Fuelling

Don't miss you'll need to ramp up the fuelling when you are increasing the bhp and torque - it makes the car more thirsty. We strongly recommend you to be generous with your flow rate on the injectors.

As a rule of thumb add another 20% when specifying an injector, this allows for injector deterioration and allows you some spare capacity should the engine require more fuel.

We think this one is common sense, but you'll need to match your fuel injector to the type of fuel your car uses as well.

All the following flywheel power targets will assume an injector duty cycle of 80% and a base of 58psi of fuel pressure at idle.

  • 4 Cylinder turbocharged engines
  • 58 PSI 340cc/min 200hp
  • 4 Cylinder NA (naturally aspirated) engines
  • 58 PSI 285cc/min 200hp
  • 4 Cylinder supercharged engines
  • 58 PSI 312cc/min 200hp

Exhaust

You only need to uprate your exhaust if your exhaust is actually causing a flow problem.

On most factory exhausts you'll find your flow rate is fine even on modest power gains, but when you start pushing up the power levels you will need to get a better flowing exhaust.

Sports exhausts can help balance the flow of gases through the engine.

But if your exhaust pipe is too big, ie: it's over 2.5 inches bore, you will lose much of the flow rate and end up lacking power and torque.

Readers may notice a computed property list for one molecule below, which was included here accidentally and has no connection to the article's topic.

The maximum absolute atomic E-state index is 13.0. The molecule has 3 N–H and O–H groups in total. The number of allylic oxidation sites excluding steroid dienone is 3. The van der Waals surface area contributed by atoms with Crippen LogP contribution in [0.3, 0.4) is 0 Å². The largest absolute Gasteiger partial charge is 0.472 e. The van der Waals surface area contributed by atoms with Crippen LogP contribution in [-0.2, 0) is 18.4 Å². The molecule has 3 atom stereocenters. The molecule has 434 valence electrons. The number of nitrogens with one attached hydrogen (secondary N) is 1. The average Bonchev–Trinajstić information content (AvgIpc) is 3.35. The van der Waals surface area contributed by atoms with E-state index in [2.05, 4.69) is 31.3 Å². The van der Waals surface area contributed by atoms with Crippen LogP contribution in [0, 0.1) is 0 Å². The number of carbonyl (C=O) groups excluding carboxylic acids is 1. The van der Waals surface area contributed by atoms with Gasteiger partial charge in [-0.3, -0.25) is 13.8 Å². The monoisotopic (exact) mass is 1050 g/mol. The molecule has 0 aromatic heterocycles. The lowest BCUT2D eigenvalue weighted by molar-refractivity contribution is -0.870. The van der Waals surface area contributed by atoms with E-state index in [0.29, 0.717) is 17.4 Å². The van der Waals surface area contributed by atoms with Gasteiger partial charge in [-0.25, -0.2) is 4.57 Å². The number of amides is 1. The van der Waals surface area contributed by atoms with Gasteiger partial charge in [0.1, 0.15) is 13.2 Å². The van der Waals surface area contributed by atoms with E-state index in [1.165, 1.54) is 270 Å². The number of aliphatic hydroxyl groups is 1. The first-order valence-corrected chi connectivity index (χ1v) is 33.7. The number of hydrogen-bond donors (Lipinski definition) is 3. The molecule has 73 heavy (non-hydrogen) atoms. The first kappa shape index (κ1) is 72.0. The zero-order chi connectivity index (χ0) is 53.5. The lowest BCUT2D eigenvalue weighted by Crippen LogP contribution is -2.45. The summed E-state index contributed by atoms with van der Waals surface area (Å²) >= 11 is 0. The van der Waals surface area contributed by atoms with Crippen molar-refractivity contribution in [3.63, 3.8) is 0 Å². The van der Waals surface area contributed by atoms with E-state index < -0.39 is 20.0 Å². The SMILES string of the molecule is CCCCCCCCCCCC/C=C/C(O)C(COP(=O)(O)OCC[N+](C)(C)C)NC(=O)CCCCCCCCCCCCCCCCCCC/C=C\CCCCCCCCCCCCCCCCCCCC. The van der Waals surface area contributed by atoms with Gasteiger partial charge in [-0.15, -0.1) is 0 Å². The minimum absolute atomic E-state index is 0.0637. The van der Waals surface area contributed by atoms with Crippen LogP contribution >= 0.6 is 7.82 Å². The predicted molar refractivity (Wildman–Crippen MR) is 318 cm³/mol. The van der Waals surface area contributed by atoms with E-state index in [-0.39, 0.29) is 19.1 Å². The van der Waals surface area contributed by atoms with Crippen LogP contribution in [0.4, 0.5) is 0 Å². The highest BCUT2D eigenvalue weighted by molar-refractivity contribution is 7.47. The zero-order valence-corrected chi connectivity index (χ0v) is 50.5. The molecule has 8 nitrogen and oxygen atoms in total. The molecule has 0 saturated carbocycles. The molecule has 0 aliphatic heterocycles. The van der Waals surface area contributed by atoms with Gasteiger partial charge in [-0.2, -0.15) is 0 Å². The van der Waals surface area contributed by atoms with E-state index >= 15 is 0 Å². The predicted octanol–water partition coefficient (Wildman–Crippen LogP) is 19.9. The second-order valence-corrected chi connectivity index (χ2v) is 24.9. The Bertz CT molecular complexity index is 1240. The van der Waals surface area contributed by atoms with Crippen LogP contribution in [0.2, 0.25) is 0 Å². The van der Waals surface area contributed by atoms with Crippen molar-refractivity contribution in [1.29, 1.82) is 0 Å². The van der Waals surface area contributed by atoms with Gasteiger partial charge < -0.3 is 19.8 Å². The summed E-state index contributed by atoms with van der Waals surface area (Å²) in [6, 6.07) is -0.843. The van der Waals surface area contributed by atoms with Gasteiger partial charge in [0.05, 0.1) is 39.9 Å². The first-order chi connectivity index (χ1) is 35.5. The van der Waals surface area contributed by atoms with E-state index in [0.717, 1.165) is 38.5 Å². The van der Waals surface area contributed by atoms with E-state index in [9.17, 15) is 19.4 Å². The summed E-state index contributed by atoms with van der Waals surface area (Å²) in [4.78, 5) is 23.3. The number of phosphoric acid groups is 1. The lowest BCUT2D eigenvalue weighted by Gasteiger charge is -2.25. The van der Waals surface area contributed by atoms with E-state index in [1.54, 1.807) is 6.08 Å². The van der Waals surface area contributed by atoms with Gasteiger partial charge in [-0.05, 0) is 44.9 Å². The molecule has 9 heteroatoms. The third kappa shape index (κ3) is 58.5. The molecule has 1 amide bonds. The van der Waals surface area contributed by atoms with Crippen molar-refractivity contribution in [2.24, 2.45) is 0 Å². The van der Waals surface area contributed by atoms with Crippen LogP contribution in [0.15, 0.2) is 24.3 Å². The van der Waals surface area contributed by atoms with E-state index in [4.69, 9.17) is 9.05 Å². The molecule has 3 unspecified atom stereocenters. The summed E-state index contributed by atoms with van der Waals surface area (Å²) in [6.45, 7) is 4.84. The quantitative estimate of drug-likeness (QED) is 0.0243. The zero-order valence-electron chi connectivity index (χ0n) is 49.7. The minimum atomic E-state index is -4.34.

Typically exhaust restrictions are traced to the catalyst and filters installed, so adding a freer flowing sports alternative is the answer. This keeps the car road legal and will flow much better due to it's higher internal surface area and design, so has the added benefit of keeping your car road legal. The alternative decat should be considered an off road only mod, as removing a catalyst is illegal in most territories and regions for road registered cars..

Weak spots Issues & problem areas on the

The engines are generally reliable and solid units, as long as you follow the manufacturers service schedules, and use a good quality oil to ensure longevity. Few problems should happen as long as they are regularly serviced and maintained.

Carbon build up in the head, particularly around the valves which will sap power or create flat spots, this is a larger issue on direct injection engines but should be looked out for on all engines. We have tips on removing carbon build up.

Some of our members have had issues with flat spots or glitches after applying mods and upgrades or tuning, this is not usually related to this engines design, so instead see our article on diagnosing flat spots and problems after tuning which should help you get the bottom of this issue.

Regular oil changes are vital on the , especially when tuned and will help extend the life and reliability of the engine.

If you would like to know more, or just get some friendly advice on Tuning your engine please join us in our friendly forum where you can discuss tuning options in more detail with our owners. It would also be worth reading our unbiased tuning articles to get a full grasp of the benefits and drawbacks of each modification.

Please help us improve these tips by sending us your feedback in the comments box below.

We love to hear what our visitors have got up to and which upgrades work best for you on your car. Which helps us keep our guides and tips up to date helping others with their modified car projects. Your feedback and comments are used to keep this page up to date, and help improve the accuracy of these articles which are kept updated and constantly revised.